Faith is essential for a life devoted to walking the spiritual path. We start our journey on the basis of a belief and over time it is faith that makes it possible for us to keep going.
To understand how faith arises, how this process works, you could compare it to the time you followed the advice of your friend as to how best to boil potatoes. Based on her own experience, she advises you to use a pressure cooker since it is much more efficient than a regular pan. As she has no reason to mislead you, and is an experienced cook, you trust her advice; you believe her. It is not that you have faith in using the pressure cooker – not yet. You just believe and trust her. Besides, your friend explains how to use the pressure cooker with such simple, easy to follow instructions that you have confidence that you’ll be able to learn how to do so.
So you buy a pressure cooker and take it home. You follow the instructions by filling it with water, salt and the potatoes, and closing the lid. During the cooking process, you do not look inside the pressure cooker. You hope all will be fine. Seven minutes later, you open the lid and, as predicted, the potatoes are perfectly cooked. At this moment, your belief in using the pressure cooker to boil potatoes quickly, has become firm through direct experience. The next time you use the pressure cooker, you will have faith in its cooking capability and your own ability for following the instructions accurately. Why? Because, as the Masters explain, faith develops and is strengthened once your initial belief and trust have been reinforced through experience.
Desire and expectation
Here on the physical plane we function through desire and expectation. We expect to fulfil our goals and are disappointed when we are unable to do so. For instance, when we are thirsty, we try to find a glass of water to drink because we expect that this will quench our thirst. So we fill a tall glass with water, drink it and, as expected, our thirst is quenched. If a desired outcome does not occur, we may question whether the action was the right one in the first place. If we conclude that it isn’t, we may alter our actions in order to enhance the possibility of achieving our goal.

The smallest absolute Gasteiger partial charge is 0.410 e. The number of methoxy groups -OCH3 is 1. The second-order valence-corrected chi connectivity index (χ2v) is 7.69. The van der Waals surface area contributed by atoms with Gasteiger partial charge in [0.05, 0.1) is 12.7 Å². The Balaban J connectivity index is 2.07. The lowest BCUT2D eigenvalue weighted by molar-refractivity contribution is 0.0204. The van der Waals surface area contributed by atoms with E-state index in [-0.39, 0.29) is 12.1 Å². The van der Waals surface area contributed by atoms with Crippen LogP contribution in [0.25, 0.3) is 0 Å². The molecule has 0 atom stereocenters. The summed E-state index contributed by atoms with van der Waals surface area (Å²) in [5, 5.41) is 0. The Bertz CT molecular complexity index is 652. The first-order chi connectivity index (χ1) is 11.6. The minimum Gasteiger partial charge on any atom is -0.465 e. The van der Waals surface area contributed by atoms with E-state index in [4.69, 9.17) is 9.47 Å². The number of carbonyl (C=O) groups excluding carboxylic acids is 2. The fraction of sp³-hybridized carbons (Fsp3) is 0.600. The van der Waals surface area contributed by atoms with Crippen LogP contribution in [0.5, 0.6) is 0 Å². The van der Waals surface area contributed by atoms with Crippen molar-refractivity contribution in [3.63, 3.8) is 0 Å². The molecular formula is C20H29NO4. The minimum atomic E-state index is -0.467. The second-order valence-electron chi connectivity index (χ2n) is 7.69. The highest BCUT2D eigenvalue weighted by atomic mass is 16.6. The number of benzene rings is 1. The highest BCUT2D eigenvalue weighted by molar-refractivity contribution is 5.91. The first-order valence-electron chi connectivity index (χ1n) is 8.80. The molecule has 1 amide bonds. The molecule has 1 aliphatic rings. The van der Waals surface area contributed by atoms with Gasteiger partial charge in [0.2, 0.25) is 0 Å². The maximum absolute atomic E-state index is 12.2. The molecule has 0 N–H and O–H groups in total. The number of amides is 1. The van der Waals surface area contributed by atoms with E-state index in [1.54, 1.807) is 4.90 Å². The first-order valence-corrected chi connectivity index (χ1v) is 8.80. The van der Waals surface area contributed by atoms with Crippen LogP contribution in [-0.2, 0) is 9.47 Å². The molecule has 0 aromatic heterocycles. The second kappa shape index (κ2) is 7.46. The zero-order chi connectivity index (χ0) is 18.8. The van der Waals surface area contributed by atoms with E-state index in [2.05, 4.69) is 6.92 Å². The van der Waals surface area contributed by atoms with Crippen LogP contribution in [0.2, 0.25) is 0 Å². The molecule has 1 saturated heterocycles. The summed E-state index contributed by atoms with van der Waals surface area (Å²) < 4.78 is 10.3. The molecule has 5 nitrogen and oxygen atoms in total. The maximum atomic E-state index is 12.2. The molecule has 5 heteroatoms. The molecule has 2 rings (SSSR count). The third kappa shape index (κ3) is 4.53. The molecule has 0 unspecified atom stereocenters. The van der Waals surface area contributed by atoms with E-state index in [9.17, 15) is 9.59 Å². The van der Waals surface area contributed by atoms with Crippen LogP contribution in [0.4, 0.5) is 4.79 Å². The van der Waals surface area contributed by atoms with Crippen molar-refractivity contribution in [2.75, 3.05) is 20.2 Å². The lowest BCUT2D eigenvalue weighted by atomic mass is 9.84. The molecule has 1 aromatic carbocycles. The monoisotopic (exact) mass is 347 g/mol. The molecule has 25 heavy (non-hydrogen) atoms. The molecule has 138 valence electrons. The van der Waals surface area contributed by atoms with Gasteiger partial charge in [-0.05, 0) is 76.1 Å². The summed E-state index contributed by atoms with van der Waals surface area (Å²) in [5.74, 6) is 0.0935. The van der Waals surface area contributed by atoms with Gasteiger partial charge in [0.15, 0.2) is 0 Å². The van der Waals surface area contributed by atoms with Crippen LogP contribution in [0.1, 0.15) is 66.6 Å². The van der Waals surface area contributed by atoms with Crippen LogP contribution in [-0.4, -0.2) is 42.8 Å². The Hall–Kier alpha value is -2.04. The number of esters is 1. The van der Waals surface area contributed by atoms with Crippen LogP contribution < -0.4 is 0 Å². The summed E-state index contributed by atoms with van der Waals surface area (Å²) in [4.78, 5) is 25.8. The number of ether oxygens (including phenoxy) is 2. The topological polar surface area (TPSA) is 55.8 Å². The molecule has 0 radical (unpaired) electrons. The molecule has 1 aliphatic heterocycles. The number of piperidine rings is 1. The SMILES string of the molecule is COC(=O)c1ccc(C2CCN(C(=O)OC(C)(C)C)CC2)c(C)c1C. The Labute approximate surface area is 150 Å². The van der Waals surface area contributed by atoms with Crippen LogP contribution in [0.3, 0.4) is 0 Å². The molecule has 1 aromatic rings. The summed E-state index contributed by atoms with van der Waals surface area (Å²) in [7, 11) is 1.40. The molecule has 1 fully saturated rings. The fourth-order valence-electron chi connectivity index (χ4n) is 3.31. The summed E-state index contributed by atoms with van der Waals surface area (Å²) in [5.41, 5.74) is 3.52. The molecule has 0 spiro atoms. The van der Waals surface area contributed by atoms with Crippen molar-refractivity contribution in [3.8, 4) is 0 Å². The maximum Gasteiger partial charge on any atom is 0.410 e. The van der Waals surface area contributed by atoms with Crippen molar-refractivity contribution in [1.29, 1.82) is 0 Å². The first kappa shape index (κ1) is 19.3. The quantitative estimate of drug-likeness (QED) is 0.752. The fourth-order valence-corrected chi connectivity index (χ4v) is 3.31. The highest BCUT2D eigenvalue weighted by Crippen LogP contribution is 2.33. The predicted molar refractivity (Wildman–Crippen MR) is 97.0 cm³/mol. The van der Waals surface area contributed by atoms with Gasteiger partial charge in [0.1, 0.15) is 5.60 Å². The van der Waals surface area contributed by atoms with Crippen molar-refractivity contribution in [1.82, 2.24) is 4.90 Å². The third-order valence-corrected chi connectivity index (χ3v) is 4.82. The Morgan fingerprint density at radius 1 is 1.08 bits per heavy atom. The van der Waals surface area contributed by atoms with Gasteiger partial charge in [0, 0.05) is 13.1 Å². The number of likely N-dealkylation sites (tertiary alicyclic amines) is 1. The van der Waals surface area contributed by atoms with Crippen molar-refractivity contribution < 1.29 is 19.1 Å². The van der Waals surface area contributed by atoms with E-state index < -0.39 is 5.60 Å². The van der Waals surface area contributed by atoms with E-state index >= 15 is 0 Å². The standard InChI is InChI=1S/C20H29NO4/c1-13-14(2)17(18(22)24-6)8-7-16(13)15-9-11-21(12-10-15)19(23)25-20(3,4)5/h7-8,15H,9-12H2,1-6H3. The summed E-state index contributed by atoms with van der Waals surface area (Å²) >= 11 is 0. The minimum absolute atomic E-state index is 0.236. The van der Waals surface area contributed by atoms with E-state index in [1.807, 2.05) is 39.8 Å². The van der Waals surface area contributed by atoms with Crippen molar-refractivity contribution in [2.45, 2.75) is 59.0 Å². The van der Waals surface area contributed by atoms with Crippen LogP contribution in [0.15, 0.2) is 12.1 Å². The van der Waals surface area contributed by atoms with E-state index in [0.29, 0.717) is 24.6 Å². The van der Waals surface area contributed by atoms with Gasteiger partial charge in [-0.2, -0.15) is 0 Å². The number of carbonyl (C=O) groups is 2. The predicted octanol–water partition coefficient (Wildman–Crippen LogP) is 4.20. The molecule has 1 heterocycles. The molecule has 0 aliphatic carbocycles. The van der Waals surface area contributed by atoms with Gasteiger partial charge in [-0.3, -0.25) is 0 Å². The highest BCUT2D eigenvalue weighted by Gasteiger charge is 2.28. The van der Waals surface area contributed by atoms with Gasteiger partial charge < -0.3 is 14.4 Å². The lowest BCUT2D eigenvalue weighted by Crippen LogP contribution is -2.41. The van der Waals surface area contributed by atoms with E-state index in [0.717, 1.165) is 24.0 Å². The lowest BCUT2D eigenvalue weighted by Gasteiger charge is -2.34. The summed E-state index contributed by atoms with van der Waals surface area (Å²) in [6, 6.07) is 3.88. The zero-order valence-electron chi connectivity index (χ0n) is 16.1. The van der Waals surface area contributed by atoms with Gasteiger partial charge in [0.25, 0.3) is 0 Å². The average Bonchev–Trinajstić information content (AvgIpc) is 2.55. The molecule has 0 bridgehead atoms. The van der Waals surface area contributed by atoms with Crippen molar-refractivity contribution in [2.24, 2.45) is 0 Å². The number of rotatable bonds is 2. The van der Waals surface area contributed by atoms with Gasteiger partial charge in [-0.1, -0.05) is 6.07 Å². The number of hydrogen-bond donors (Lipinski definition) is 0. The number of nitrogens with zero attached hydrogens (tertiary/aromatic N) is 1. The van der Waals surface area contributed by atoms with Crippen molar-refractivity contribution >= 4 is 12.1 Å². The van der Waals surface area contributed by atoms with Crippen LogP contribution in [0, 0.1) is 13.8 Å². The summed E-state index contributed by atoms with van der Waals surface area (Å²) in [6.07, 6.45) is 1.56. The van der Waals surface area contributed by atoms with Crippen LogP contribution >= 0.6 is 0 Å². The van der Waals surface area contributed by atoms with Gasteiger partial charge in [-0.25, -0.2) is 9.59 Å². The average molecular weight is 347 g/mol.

But whilst this process of desire, expectation and assessment of outcome is useful in everyday life, it can create obstacles if applied to the spiritual path. In My Submission, Maharaj Sawan Singh highlights the risk associated with seeking results from meditation and being disappointed when they do not materialize: “When a person realizes that despite his best efforts all his plans and endeavours have failed, he gets disheartened and gives up trying.”
Before we asked for initiation, we believed in the Master and had a certain level of trust in the teachings. This was the basis of our journey – of approaching the path, approaching the Master and asking for initiation. After initiation we started to meditate. We started to apply the method, using ourselves as the tool. And what happened to most of us? Nothing! Or not much anyway. Because our expectations of meditation have not been met, some of us will be disappointed, at risk of starting to believe that the act of meditation makes no sense. In a vulnerable position, our mind provides a sneaky solution: meditate less – or why not even stop altogether? In adopting this course of action (or rather inaction), we no longer have any high expectations regarding the effects of meditation and, consequently, no longer feel frustrated by the absence of results. Many of us have used this ‘solution’ to deal with the dashed expectations of what meditation will bring, at least at certain points in our lives.
But there is a term for dealing with expectations in this way: giving up! And giving up is fine. There is nothing wrong with giving up if you are willing to forsake the precious gift that you have been granted, abandoning your trust in the teacher, his teachings, and yourself in the process. None of us really wants this. But there is an alternative: We can remould our expectations of meditation instead of practising less. How do we do this?